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Rethinking the Reasonable PersonAn Egalitarian Reconstruction of the Objective Standard$
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Mayo Moran

Print publication date: 2003

Print ISBN-13: 9780199247820

Published to Oxford Scholarship Online: January 2010

DOI: 10.1093/acprof:oso/9780199247820.001.0001

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Fun with Dick and Jane

Fun with Dick and Jane

Chapter:
(p.92) 3 Fun with Dick and Jane
Source:
Rethinking the Reasonable Person
Author(s):

Mayo Moran

Publisher:
Oxford University Press
DOI:10.1093/acprof:oso/9780199247820.003.0004

Feminists and others suspect that there is something troubling about applying the reasonable person standard to women. A group of court cases that involves judging the reasonableness of the behaviour of both boys and girls at play is found in the contributory negligence cases that deal with the doctrine of allurement. The leading case on allurement is Lynch v Nurdin, in which the Court of Queen's Bench in Australia upheld a jury award to a seven-year-old boy who was injured while playing with an unattended horse and cart that the defendant's servant had left in the street. Two very different rationales are actually at work under the rubric of allurement: the notion of ‘pitfalls’ or entrapment and the notion of a ‘moral trap’ or temptation. Assumptions about what is normal behaviour for girls as opposed to boys effectively results in different standards for contributory negligence.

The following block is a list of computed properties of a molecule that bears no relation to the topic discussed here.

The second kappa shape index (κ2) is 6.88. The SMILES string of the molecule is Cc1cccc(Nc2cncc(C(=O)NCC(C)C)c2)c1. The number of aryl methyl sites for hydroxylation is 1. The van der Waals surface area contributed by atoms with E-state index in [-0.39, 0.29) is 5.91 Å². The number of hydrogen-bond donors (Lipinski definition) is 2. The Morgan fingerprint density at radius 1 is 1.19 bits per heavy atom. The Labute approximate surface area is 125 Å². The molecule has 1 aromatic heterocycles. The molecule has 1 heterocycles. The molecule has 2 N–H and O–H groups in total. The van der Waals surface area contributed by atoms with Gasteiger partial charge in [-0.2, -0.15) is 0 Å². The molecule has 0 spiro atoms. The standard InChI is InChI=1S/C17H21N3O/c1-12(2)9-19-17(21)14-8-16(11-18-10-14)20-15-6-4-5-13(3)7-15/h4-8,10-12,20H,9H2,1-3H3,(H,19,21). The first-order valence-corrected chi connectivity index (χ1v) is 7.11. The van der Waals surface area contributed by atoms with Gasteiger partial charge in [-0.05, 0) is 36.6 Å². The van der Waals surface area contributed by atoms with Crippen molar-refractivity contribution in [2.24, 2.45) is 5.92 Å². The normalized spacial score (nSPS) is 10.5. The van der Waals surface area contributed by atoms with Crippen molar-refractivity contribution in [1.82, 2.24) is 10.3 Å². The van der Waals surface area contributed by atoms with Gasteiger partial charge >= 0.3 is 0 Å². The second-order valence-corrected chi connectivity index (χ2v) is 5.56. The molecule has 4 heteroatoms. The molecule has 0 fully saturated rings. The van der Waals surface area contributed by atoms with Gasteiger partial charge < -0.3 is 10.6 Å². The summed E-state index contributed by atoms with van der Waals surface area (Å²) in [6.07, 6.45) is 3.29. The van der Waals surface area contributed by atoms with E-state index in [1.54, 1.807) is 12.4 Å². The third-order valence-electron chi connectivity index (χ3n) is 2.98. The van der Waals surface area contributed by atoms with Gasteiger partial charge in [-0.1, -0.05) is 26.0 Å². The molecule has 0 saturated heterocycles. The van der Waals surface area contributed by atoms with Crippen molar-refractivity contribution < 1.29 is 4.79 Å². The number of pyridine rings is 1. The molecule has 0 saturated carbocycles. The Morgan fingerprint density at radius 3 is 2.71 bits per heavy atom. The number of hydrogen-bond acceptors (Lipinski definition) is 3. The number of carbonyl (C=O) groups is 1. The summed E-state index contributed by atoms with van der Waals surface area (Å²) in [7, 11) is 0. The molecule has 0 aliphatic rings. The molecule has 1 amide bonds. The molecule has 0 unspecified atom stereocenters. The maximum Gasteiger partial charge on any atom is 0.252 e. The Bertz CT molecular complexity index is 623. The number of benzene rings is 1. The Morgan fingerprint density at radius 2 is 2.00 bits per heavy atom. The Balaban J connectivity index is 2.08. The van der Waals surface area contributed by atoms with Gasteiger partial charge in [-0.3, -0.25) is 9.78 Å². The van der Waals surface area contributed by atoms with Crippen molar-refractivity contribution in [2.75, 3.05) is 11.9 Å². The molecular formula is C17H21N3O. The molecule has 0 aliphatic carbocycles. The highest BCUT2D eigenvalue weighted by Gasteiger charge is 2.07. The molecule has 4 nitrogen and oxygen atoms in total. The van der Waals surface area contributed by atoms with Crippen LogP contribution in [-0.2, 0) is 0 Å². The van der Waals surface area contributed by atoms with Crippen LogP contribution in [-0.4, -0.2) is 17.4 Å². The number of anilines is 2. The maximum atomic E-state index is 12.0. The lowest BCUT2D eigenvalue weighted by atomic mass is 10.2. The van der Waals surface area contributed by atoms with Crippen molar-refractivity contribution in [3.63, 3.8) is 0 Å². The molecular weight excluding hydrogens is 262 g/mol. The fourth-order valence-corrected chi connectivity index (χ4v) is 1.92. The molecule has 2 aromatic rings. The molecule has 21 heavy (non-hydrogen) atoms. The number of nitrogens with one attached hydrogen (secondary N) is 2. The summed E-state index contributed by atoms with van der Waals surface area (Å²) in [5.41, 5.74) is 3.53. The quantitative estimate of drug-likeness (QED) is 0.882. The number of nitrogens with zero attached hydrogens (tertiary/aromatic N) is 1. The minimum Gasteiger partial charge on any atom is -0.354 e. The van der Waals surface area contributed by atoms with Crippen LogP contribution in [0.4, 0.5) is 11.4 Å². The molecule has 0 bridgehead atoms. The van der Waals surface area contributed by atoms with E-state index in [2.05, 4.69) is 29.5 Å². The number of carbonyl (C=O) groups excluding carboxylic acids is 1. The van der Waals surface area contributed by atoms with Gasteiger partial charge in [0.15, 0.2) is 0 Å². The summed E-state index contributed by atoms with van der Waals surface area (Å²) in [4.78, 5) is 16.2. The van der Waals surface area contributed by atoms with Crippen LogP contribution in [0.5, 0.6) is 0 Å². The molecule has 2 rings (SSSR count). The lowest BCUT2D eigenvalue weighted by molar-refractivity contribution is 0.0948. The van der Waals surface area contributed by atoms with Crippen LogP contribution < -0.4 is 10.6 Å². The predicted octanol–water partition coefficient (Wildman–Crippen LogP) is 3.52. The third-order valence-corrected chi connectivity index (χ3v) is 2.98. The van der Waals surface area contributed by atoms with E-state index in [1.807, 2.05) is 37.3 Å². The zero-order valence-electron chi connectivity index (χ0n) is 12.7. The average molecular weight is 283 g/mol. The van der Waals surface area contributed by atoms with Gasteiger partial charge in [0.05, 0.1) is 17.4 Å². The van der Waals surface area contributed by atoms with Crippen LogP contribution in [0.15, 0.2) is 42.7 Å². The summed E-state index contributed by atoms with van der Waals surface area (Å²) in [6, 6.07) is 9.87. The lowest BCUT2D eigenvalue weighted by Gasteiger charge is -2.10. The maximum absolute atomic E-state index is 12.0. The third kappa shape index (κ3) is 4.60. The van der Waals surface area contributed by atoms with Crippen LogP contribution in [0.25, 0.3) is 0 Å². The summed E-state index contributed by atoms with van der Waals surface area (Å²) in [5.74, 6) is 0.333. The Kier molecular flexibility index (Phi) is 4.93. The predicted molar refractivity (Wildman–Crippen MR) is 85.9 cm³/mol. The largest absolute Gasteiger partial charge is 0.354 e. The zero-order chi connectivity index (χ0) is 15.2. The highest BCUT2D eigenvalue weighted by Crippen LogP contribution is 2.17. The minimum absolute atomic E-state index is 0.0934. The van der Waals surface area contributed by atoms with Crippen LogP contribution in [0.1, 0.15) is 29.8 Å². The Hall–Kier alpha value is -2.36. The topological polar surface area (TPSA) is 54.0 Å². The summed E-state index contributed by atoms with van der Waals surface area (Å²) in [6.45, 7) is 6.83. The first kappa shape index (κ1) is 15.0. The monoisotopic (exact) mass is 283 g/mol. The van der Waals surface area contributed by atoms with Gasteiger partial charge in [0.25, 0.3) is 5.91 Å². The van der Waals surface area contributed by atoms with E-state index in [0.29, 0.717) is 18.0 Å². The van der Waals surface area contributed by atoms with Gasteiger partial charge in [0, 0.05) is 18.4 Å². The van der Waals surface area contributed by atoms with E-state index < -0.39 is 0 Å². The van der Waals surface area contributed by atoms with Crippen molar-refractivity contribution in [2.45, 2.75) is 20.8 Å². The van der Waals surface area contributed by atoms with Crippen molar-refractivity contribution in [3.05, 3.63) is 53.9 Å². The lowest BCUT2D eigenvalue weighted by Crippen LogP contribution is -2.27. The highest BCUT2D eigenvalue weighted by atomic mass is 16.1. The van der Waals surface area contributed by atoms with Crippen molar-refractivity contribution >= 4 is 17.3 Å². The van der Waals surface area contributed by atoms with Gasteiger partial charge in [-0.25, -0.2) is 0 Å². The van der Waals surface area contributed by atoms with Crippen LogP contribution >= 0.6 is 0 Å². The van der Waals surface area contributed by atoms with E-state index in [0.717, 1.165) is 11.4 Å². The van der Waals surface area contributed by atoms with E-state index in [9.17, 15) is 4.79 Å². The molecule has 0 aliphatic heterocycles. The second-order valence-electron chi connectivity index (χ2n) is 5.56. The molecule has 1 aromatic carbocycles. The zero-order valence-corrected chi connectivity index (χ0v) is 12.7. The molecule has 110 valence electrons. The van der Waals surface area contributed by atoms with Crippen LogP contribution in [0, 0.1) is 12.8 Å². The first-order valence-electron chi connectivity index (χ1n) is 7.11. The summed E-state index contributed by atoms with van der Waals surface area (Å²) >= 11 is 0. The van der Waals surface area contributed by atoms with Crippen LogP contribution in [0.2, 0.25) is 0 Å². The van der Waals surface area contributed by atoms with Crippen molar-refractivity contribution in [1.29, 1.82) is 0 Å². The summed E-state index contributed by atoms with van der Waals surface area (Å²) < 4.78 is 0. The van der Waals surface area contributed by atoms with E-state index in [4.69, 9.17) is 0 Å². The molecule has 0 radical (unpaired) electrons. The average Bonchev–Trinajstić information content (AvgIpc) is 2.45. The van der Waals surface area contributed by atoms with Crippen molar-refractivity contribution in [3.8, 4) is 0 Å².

Keywords:   Lynch v Nurdin, contributory negligence, normal behaviour, boys, girls, court cases, allurement, entrapment, temptation

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